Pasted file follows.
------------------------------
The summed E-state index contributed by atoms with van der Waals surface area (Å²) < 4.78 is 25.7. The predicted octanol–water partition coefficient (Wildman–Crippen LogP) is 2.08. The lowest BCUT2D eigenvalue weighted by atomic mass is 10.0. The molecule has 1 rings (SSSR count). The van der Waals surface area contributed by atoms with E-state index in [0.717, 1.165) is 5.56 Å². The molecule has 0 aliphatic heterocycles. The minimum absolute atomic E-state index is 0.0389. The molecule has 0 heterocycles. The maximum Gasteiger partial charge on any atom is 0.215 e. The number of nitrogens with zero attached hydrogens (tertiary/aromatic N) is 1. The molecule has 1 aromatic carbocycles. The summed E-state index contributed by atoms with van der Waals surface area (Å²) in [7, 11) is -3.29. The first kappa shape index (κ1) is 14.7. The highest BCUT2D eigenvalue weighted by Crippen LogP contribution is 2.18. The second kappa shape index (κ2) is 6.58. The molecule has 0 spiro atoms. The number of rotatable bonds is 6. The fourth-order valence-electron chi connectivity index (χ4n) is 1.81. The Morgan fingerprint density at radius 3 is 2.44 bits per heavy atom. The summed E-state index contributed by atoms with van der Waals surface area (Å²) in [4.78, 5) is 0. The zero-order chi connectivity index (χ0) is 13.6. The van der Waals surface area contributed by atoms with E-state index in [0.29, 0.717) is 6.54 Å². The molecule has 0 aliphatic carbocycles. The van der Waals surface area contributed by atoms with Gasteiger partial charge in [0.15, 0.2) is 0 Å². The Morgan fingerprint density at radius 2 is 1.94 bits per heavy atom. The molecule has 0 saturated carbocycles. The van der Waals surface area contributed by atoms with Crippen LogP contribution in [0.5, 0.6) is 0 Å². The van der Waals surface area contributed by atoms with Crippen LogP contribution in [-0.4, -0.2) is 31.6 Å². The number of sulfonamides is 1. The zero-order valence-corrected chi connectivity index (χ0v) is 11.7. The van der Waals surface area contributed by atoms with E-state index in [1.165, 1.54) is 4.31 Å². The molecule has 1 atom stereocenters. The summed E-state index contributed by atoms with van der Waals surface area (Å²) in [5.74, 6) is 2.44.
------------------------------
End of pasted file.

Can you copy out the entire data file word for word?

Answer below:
The summed E-state index contributed by atoms with van der Waals surface area (Å²) < 4.78 is 25.7. The predicted octanol–water partition coefficient (Wildman–Crippen LogP) is 2.08. The lowest BCUT2D eigenvalue weighted by atomic mass is 10.0. The molecule has 1 rings (SSSR count). The van der Waals surface area contributed by atoms with E-state index in [0.717, 1.165) is 5.56 Å². The molecule has 0 aliphatic heterocycles. The minimum absolute atomic E-state index is 0.0389. The molecule has 0 heterocycles. The maximum Gasteiger partial charge on any atom is 0.215 e. The number of nitrogens with zero attached hydrogens (tertiary/aromatic N) is 1. The molecule has 1 aromatic carbocycles. The summed E-state index contributed by atoms with van der Waals surface area (Å²) in [7, 11) is -3.29. The first kappa shape index (κ1) is 14.7. The highest BCUT2D eigenvalue weighted by Crippen LogP contribution is 2.18. The second kappa shape index (κ2) is 6.58. The molecule has 0 spiro atoms. The number of rotatable bonds is 6. The fourth-order valence-electron chi connectivity index (χ4n) is 1.81. The Morgan fingerprint density at radius 3 is 2.44 bits per heavy atom. The summed E-state index contributed by atoms with van der Waals surface area (Å²) in [4.78, 5) is 0. The zero-order chi connectivity index (χ0) is 13.6. The van der Waals surface area contributed by atoms with E-state index in [0.29, 0.717) is 6.54 Å². The molecule has 0 aliphatic carbocycles. The van der Waals surface area contributed by atoms with Gasteiger partial charge in [0.15, 0.2) is 0 Å². The Morgan fingerprint density at radius 2 is 1.94 bits per heavy atom. The molecule has 0 saturated carbocycles. The van der Waals surface area contributed by atoms with Crippen LogP contribution in [0.5, 0.6) is 0 Å². The van der Waals surface area contributed by atoms with Crippen LogP contribution in [-0.4, -0.2) is 31.6 Å². The number of sulfonamides is 1. The zero-order valence-corrected chi connectivity index (χ0v) is 11.7. The van der Waals surface area contributed by atoms with E-state index in [1.165, 1.54) is 4.31 Å². The molecule has 1 atom stereocenters. The summed E-state index contributed by atoms with van der Waals surface area (Å²) in [5.74, 6) is 2.44.